I read an excellent post from the Art of Manliness here, from which I note the following observations:
Notions of success are personal. “Thoreau wasn’t ambitious for the traditional status markers held up by society, he was ambitious for something else: life. Life at its very essence. Life in its fullest form.” How many of us buzz around life like busy bees, without stopping to smell the roses? Or get so caught up in our endless pursuit of wealth that we fail to see that that the journey there had been filled with lessons and meaning that we never thought to consider? Has financial security and a big bank account balance become the only measure by which we can consider ourselves to be successful? Thoreau certainly did not think so.
External vs internal pursuits. “Approaching the world with imaginative openness, Thoreau lived for intense insight and for direct experience… His aim was to know himself, and to preserve this self sovereign in the face of the pressure to conform to deadening conventionalities.
To Thoreau, his rich sense of the inner world provided more than enough stimulation for him. This compared to our “busy lives” mentality seems incomprehensible at first, but I realise that introverts can relate. The blog post states that Thoreau was mostly homebound and rarely traveled far from home, yet he was able to live such an enlightened life. Most people constantly seek more things to add to their lives – more money, more friends, more hobbies, but Thoreau’s point was that these external pursuits will create an endless cycle of coveting for “other things”. His solution was to instead look within, to rediscover the minute things already in his life and to rediscover the “worlds within worlds”.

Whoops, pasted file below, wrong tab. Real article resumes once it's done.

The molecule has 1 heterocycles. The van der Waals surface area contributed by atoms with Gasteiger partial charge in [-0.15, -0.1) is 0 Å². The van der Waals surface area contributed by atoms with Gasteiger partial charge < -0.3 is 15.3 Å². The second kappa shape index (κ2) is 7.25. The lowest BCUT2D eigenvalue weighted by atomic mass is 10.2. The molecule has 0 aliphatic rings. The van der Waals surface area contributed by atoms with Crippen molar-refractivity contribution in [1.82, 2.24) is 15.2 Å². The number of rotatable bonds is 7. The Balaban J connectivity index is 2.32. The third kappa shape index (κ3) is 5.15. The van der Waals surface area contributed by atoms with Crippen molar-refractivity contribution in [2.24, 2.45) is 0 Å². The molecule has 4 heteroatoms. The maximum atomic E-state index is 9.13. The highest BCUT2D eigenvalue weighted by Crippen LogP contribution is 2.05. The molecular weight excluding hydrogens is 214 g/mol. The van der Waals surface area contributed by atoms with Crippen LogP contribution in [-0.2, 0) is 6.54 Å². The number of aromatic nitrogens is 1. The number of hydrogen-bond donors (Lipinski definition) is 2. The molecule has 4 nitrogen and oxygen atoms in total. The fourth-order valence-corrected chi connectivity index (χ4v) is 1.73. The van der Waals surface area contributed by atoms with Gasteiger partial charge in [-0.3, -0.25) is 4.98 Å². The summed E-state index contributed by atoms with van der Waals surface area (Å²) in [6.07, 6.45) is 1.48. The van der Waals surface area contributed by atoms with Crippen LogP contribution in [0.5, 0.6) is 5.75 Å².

Deep sense of appreciation of nature. What can city-dwellers learn?
As a city-dweller, I am not privy to the sights and sounds of the big outdoors. I can’t just decide to take the weekend off and venture deep into the forest for a field trip, or take in majestic views of a mountain complete with the calm stillness of a giant lake. Thoreau had these “props” that he used to stir his curiosity; what can people who live in cities use?
We have little nature reserves and parks in Singapore that most of us will admit to visiting “many years ago”… why not give them a second try? Perhaps something new will spring out of an otherwise seemingly-boring nature reserve? Or as I would often like to think, perhaps the interactions with one another, understanding someone else’s perspective in life is enough stimulation to begin the journey into my own inner life.